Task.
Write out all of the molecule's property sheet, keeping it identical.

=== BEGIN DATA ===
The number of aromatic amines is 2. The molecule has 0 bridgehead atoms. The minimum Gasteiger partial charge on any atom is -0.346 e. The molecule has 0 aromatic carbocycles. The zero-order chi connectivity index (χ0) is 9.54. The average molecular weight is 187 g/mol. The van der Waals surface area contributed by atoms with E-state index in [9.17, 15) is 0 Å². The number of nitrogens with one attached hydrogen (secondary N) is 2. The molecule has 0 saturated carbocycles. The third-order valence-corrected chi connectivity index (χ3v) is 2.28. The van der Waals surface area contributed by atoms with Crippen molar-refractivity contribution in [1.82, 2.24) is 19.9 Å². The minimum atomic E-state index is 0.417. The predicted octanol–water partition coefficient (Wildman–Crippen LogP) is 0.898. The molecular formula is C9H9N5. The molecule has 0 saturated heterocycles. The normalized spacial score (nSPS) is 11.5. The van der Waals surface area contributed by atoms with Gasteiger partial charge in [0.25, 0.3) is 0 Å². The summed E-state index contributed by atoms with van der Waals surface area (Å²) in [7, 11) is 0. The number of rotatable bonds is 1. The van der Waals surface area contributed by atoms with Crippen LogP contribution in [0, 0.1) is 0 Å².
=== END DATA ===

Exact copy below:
The number of aromatic amines is 2. The molecule has 0 bridgehead atoms. The minimum Gasteiger partial charge on any atom is -0.346 e. The molecule has 0 aromatic carbocycles. The zero-order chi connectivity index (χ0) is 9.54. The average molecular weight is 187 g/mol. The van der Waals surface area contributed by atoms with E-state index in [9.17, 15) is 0 Å². The number of nitrogens with one attached hydrogen (secondary N) is 2. The molecule has 0 saturated carbocycles. The third-order valence-corrected chi connectivity index (χ3v) is 2.28. The van der Waals surface area contributed by atoms with Crippen molar-refractivity contribution in [1.82, 2.24) is 19.9 Å². The minimum atomic E-state index is 0.417. The predicted octanol–water partition coefficient (Wildman–Crippen LogP) is 0.898. The molecular formula is C9H9N5. The molecule has 0 saturated heterocycles. The normalized spacial score (nSPS) is 11.5. The van der Waals surface area contributed by atoms with Gasteiger partial charge in [0.25, 0.3) is 0 Å². The summed E-state index contributed by atoms with van der Waals surface area (Å²) in [7, 11) is 0. The number of rotatable bonds is 1. The van der Waals surface area contributed by atoms with Crippen LogP contribution in [0, 0.1) is 0 Å².